By NEIL HARTNELL
Tribune Business Editor
Resorts and bonefishing guides yesterday expressed outrage that a Bahamian company was seeking approval for sand mining just outside a proposed Marine Protected Area (MPA) off eastern Grand Bahama, fearing it will jeopardise both investments and livelihoods.
Deep Water Cay, the multi-million dollar eco-resort in eastern Grand Bahama, together with the fishing community and inhabitants of Sweeting’s Cay, are all opposed to the proposal, Tribune Business understands.
Sources informed this newspaper that an application to mine sand just off Bursus Cay, located south-east of the Deep Water Cay, resort had been submitted to the Government by a local firm.
Tribune Business is not naming that firm, as both it and its principal did not return numerous messages seeking confirmation and comment, but sources suggested it was seeking approval to dredge for sand to a depth of 16 feet.
This, they added, would damage the fisheries flats in both the immediate and surrounding areas.
Not surprisingly, the proposal has sparked alarm among businesses and entrepreneurs that depending on the fishing industry and natural environment for their livelihoods.
Paul R. Vahldiek Jnr, co-owner of Deep Water Cay (DWC), which has been the subject of a $30 million investment, said: “We were very shocked to hear about a proposed dredging operation in such a pristine and ecologically sensitive and significant marine environment.
“We owners of DWC have invested tens of millions of dollars in DWC in order to support our beautiful resort and the surrounding communities and its citizens. We are hoping to grow our business through both the creation of jobs and the preservation of the chosen lifestyle of our neighbours, and many related industries who depend on a healthy marine environment.”
Mr Vahldiek added: “McLean’s Town, Sweetings Cay and many folks and companies on Grand Bahama depend on high-paying recreational tourist dollars supporting a wide range of business interests - construction jobs, building houses, appliance sales, engine sales, provisioning companies, fuelling companies, and folks working as guides, cooks, housekeeping, landscape personnel and maintenance/mechanics etc.
“Our investment in DWC is threatened by this news and, more importantly, so is the environment and the livelihood of many individuals and companies.
“We hope to understand what is happening and to be given a chance to be part of the conversation before this happens.”
Eric Carey, the Bahamas National Trust’s (BNT) executive director, confirmed to Tribune Business that Bursus Cay lay just outside the MPA and National Park they had proposed to the Christie administration.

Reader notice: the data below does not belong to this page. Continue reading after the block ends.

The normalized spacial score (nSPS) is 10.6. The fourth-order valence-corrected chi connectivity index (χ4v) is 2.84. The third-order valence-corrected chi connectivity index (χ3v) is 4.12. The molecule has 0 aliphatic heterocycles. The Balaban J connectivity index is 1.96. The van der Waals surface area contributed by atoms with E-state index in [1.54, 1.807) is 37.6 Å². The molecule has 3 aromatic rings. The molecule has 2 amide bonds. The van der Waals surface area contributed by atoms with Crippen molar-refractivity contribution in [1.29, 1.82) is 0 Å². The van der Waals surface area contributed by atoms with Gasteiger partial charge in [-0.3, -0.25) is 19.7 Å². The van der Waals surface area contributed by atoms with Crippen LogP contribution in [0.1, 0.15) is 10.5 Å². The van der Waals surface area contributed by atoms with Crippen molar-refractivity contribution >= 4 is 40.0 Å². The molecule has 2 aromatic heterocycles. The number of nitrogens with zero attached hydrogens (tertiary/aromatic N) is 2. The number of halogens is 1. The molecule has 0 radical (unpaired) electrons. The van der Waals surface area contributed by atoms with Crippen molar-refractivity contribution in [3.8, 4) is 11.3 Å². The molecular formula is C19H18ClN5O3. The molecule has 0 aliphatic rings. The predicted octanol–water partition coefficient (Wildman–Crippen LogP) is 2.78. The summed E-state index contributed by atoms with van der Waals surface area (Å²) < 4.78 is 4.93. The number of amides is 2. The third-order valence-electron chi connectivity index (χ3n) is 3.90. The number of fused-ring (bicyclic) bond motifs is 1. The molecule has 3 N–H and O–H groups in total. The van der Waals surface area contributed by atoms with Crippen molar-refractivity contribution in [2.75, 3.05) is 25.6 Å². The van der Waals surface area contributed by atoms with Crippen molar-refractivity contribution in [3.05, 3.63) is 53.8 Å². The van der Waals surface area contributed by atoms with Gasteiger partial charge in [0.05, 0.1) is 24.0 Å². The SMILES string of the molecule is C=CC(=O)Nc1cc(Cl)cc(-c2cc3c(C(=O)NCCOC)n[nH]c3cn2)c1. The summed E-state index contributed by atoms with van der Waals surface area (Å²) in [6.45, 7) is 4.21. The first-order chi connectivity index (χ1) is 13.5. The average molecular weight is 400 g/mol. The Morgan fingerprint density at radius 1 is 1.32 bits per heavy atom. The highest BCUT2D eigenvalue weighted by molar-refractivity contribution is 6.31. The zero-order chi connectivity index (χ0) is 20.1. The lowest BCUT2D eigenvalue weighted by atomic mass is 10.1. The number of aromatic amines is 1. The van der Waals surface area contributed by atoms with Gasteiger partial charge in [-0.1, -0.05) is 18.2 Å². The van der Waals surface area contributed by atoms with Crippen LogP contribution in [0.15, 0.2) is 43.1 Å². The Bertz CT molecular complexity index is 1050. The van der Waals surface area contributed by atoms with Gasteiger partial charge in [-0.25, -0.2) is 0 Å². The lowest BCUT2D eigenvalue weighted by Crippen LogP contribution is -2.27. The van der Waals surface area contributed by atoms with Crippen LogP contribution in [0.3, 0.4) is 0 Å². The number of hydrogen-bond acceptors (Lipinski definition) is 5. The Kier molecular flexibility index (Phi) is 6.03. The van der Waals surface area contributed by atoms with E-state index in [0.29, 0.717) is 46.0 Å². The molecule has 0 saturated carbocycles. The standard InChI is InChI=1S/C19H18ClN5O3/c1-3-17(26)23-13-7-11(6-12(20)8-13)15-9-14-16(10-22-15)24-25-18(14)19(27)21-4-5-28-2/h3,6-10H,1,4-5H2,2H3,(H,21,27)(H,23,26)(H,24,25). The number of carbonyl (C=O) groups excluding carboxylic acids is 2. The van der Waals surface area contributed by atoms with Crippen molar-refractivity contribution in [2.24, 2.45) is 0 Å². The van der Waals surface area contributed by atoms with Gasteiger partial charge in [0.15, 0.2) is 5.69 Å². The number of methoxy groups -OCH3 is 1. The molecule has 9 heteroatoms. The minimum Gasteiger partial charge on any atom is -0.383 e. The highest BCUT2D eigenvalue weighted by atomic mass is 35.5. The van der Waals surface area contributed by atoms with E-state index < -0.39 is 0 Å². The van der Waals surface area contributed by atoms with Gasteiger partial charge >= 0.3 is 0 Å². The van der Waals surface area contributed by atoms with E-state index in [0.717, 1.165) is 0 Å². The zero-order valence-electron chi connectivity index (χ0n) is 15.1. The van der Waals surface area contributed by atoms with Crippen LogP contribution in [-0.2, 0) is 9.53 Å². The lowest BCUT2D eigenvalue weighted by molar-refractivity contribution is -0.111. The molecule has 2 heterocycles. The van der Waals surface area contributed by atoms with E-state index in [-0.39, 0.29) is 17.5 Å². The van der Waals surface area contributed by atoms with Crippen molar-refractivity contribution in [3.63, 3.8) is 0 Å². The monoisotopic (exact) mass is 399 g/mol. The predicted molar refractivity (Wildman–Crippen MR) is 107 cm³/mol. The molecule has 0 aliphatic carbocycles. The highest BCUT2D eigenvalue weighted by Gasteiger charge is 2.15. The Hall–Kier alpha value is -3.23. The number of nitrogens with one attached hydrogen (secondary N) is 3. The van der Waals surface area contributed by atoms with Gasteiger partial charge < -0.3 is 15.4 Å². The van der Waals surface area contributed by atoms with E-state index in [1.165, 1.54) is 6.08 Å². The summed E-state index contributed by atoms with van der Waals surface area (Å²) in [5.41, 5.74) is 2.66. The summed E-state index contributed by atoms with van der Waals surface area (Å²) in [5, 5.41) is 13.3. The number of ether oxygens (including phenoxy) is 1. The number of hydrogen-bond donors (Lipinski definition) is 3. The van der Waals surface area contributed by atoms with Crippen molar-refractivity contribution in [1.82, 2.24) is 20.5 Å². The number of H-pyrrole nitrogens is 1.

He confirmed receiving numerous calls from persons about the proposed sand mining, but had been unable to confirm any details - or whether even such a project was going ahead - with any government agency.
Mr Carey said the Bahamas Environment, Science and Technology (BEST) Commission had told the BNT they were unaware of any sand mining proposal for Bursus Cay, while no response had been received from the Port Department as Commander Patrick McNeil was out of office at the time.
“Bursus Cay is in very close proximity to an area that we have identified to submit to the Government for a new National Park in eastern Grand Bahama,” Mr Carey said.
He added that the BNT had consulted heavily with the fishing industry, and wider communities, in McLeans Town and Sweeting’s Cay, and carried out a rapid ecological assessment of the area.
“We’ve given indications to the Government that it should be protected, and included it in a White Paper submitted to the Government for a Marine Protected Area,” Mr Carey said.
He added that Bursus Cay lay just outside the proposed area, which had “significant, unique features” such as a coral reef found in a tidal bed.
The BNT executive director said his main concern was whether any sand mining would impact the proposed MPA and National Park.
Meanwhile, Omeko Glinton, a professional bonefishing guide at Deep Water Cay for 17 years, said: “I also grew up right here in McLeans Town. In other words, I have spent my whole life on the water.
“This would be one of the most detrimental things anyone could do, not just for the natural habitat, which also includes conch, lobster, bonefish and many more species, but also to the many people who have been using these areas to support them and their families.”
Mr Glinton described the area as “a gold mine”, and something that needed to be preserved for future generations.
Sources also told Tribune Business that the Sweetings Cay community had rejected any notion of sand mining at a recent Town Meeting.